We can bring about a preferable future by partnering with God’s spirit in the present moment. The infinite and timeless God is calling from the future into each moment providing us opportunities to say ‘yes’ and open up potentialities that were not always available in the past. This present moment is pregnant with possibilities for goodness and justice that don’t come embedded with the need to re-create, reinforce, and re-instantiate the layers of racism, sexism, and hierarchy inherent in past systems.

This is one of the unique aspects of Christianity that is different than other religions. We have a built in contextuality and translatability that gives us flexibility. All we have to do is repent and divorce ourselves from the marriage of religion and power – or to release the safety of empire and control.

That is what we are going to talk about next week: why things seem out of control.

For now let just say this: the past won’t save us. The future of faith is better than Europe’s past. We have nothing to fear but fear itself. God is at work in the world by Christ’s spirit. God is wanting and willing to work in and through us here and now. All we have to do is join God is the work that we were built for – and uniquely gifted and graced to do!

Inverse Preaching

The ‘We Make The Road By Walking’ series has been intense and interesting.

I am trying something new. Since everyone is reading the same chapter of the book each week, there is no sense in my just repeating that information or providing a slightly different take to supplement it. That is what I have historically done.

I am attempting ‘inverse preaching’ which is to take the idea and turn it inside out to see if it looks any different … or maybe it falls apart.

So for instance, at the start of the series I took the common thought (often attributed to Augustine) that ‘darkness doesn’t exist, it is simply the absence of light’ and inverted it to ask:

What if there is no such thing as light, but it is only the absence of darkness?

I take common wisdom like ” Jesus loves you” and says Jesus doesn’t love you as an individual – Jesus loves whole groups.

Here are the last 4 sermons (video) but you can always listen to the audio podcast as well [link]

Let me know what you think or if you have any questions.

My Methodist Take

The United Methodist Church had a big meeting for the last 4 days (Special Session of the General Conference) and on the final day, the Traditional Plan (TP) prevailed over 3 others.

The other plans were all preferable to me. The Connectional Plan (CP) was a region-by-region approach. The One Church Plan (OCP) was my favorite and it allowed us to ‘agree to disagree’ but remain in unity. The Simple Plan (SP) was simply to remove language about homosexuality and simply free us to do as God leads.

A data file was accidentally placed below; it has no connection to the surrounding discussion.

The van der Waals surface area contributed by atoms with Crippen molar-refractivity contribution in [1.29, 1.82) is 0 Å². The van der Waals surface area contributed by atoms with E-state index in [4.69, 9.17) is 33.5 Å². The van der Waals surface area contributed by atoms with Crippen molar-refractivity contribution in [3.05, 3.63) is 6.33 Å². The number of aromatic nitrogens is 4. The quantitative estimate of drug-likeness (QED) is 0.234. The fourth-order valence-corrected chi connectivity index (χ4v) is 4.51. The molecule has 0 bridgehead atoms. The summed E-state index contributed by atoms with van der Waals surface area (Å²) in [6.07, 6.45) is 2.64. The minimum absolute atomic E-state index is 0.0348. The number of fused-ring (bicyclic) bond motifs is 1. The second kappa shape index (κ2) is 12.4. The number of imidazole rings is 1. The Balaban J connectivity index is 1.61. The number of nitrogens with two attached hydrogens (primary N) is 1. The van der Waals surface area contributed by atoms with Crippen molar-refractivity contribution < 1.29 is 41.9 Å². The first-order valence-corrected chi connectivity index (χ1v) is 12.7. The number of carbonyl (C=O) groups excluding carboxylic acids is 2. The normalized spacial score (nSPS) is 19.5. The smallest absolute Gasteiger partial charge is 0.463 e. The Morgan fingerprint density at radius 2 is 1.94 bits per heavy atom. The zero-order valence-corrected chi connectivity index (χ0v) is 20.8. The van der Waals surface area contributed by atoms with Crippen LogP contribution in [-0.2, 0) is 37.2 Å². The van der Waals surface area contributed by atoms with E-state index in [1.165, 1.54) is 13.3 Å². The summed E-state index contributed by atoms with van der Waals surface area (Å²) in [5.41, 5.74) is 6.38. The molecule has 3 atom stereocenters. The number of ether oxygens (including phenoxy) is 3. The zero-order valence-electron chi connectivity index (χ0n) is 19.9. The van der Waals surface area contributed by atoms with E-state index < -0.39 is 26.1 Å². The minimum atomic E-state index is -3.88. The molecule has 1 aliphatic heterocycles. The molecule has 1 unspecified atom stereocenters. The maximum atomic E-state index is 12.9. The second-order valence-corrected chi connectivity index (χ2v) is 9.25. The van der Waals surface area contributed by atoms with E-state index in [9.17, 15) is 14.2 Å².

If this topic seems raw – please forgive us – it was a difficult 4 days.

Here is my take as someone who transferred into the UMC 8 years ago from an evangelical denomination (C&MA) after being raised Free Methodist.

Here are my 4 thoughts – with explanations below:

  1. 11 years ago I believed in the Traditional Plan (TP) that passed today. So there is lots of room for conversation and lots of room for growth with us ALL.
  2. For all intents and purposes, the traditional plan that passed today is basically the Book of Discipline (BoD) that we have been under for the past decades.
  3. We have really good people thinking about this. So I am sure that they are going to find a way forward.
  4. The One Church Plan (OCP) was announced at the end of today’s session as the plan for the Western Jurisdiction.  Aka: nothing changes for us

 

1) 11 years ago I believed in the Traditional Plan (TP) that passed today. So there is lots of room for conversation and lots of room for growth with us ALL.

I have been working to find ways to unClobber the Bible [Unclobber_One_Page_Cheat_Sheets.] I even wrote an map for my evangelical friends [An Evangelical Support for Same Sex Marriage]

2) For all intents and purposes, the traditional plan that passed today is basically the Book of Discipline (BoD) that we have been under for the past decades.

As difficult as today was … and it was difficult … we knew that some folks think that Christianity is conservative. It is not.

3) We have really good people thinking about this. So I am sure that they are going to find a way forward.

This might be the most important this I ever say: I left my former denomination over the Ordination of Women.  I was working on an internal and Biblical conviction, but it turns out that I was right! The Ordination of Women opens up life and faith for both women and men. My experience and ministry were both incomplete without my sisters in ministry.